That failure is compounded by the inescapable truth that if there is indeed a genocidal force in this conflict, it must surely be Hamas, whose rape, sexual mutilation and cold-blooded murder of innocent civilians, which it proudly broadcast to the world, is clear evidence of its dehumanisation of Jews. It is the leaders of Hamas who have made it clear that they will repeat their atrocities “again and again” and whose founding charter makes it clear that killing Jews is among its very reasons for existing.

The Biblical Prophet Zecharia declared, “Love truth and peace!” Sadly, truth is often the first casualty of conflict. When facts are presented selectively and truth becomes inverted, peace drifts yet further away.

Next week, on Holocaust Memorial Day, we remember the six million Jews murdered by the Nazis simply because they were Jews, alongside millions of other victims. It is also a day when we recall more recent genocides in Cambodia, Rwanda, Bosnia and Darfur. The misappropriation of the word ‘genocide’ is an affront both to the victims and the survivors of these unspeakable crimes.

Its use in the context of this conflict is the ultimate demonisation of the Jewish State. It is a term deployed not only to eradicate any notion that Israel has a responsibility to protect its citizens, but also to tear open the still gaping wound of the Holocaust, knowing that it will inflict more pain than any other accusation. It is a moral inversion, which undermines the memory of the worst crimes in human history.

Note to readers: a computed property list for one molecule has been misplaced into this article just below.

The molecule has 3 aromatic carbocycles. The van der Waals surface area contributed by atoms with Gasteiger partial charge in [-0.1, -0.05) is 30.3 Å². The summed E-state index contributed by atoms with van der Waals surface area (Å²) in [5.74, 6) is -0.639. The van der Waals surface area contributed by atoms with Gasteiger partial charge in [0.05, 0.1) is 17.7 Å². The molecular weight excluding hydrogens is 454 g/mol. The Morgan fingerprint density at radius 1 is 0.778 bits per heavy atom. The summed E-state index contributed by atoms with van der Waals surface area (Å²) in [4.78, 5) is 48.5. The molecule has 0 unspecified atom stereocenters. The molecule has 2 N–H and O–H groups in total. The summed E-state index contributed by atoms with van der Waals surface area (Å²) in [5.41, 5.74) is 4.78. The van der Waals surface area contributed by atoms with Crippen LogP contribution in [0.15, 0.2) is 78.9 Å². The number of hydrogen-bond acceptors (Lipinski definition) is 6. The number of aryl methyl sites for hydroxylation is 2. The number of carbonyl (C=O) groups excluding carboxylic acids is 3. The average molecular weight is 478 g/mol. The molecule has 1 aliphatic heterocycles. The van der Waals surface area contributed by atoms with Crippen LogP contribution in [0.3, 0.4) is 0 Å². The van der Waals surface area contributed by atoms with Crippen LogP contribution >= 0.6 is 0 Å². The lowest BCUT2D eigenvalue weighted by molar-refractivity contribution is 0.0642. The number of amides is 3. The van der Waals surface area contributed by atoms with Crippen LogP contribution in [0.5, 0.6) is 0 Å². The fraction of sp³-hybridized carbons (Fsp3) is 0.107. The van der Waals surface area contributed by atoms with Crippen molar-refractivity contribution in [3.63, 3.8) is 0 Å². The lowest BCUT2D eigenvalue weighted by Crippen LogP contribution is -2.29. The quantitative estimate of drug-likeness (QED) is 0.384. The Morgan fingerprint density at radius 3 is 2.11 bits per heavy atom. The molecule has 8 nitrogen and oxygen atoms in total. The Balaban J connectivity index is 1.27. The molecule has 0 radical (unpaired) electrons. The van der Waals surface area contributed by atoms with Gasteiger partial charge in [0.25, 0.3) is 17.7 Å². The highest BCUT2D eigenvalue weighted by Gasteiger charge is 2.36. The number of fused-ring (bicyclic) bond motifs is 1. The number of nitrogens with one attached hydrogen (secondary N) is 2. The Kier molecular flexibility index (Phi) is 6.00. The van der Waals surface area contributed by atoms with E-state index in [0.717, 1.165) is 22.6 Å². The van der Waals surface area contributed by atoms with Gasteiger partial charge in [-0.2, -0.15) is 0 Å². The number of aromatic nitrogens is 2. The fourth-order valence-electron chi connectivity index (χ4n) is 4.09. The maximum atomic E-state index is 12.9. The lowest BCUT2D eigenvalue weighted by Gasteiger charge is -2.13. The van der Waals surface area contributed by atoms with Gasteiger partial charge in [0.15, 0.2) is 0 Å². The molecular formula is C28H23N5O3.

Israel finds itself caught between the anvil of Jihadism on its border and the hammers of a global hatred whose proponents seem to care more about demonising the world’s only Jewish state and lionising terrorists, than about peace. Those are conditions which have already inspired a widespread view within Israel, that whatever it does, it can never win. If we are to yet make any meaningful contribution towards forging a peaceful future for Israelis and Palestinians, the world must ensure that its discourse around the conflict is far more sober and honest. The destructive and manufactured hyperbole, which reaches its nadir with the accusation of genocide, can only harm the cause of peace.


Sir Ephraim Mirvis is the Chief Rabbi of the United Hebrew Congregations of the Commonwealth